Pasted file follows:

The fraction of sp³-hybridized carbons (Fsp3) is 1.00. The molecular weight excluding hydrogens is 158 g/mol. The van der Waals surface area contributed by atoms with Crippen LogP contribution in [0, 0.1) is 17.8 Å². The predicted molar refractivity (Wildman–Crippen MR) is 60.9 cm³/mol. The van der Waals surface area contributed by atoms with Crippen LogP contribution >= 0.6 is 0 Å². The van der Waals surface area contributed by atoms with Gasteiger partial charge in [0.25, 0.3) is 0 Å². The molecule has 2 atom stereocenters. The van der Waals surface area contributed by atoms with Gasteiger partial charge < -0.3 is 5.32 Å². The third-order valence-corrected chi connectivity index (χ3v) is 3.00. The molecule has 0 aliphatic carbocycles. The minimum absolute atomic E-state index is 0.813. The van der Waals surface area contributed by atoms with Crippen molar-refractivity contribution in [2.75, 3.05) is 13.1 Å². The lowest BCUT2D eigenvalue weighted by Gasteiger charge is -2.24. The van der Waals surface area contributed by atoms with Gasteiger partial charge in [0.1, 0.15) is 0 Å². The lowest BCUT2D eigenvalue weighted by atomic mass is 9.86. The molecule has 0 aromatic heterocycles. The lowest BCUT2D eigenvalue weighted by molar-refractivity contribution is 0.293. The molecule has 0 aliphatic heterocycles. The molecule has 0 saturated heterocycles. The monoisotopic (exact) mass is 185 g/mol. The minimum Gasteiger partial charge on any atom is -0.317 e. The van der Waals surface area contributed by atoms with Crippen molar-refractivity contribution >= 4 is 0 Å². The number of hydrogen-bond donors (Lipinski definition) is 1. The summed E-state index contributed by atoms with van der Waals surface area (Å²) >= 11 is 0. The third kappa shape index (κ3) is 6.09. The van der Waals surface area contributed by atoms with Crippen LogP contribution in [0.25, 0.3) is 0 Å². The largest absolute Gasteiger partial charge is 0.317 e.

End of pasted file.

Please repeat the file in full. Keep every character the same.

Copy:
The fraction of sp³-hybridized carbons (Fsp3) is 1.00. The molecular weight excluding hydrogens is 158 g/mol. The van der Waals surface area contributed by atoms with Crippen LogP contribution in [0, 0.1) is 17.8 Å². The predicted molar refractivity (Wildman–Crippen MR) is 60.9 cm³/mol. The van der Waals surface area contributed by atoms with Crippen LogP contribution >= 0.6 is 0 Å². The van der Waals surface area contributed by atoms with Gasteiger partial charge in [0.25, 0.3) is 0 Å². The molecule has 2 atom stereocenters. The van der Waals surface area contributed by atoms with Gasteiger partial charge < -0.3 is 5.32 Å². The third-order valence-corrected chi connectivity index (χ3v) is 3.00. The molecule has 0 aliphatic carbocycles. The minimum absolute atomic E-state index is 0.813. The van der Waals surface area contributed by atoms with Crippen molar-refractivity contribution in [2.75, 3.05) is 13.1 Å². The lowest BCUT2D eigenvalue weighted by Gasteiger charge is -2.24. The van der Waals surface area contributed by atoms with Gasteiger partial charge in [0.1, 0.15) is 0 Å². The lowest BCUT2D eigenvalue weighted by atomic mass is 9.86. The molecule has 0 aromatic heterocycles. The lowest BCUT2D eigenvalue weighted by molar-refractivity contribution is 0.293. The molecule has 0 aliphatic heterocycles. The molecule has 0 saturated heterocycles. The monoisotopic (exact) mass is 185 g/mol. The minimum Gasteiger partial charge on any atom is -0.317 e. The van der Waals surface area contributed by atoms with Crippen molar-refractivity contribution >= 4 is 0 Å². The number of hydrogen-bond donors (Lipinski definition) is 1. The summed E-state index contributed by atoms with van der Waals surface area (Å²) >= 11 is 0. The third kappa shape index (κ3) is 6.09. The van der Waals surface area contributed by atoms with Crippen LogP contribution in [0.25, 0.3) is 0 Å². The largest absolute Gasteiger partial charge is 0.317 e.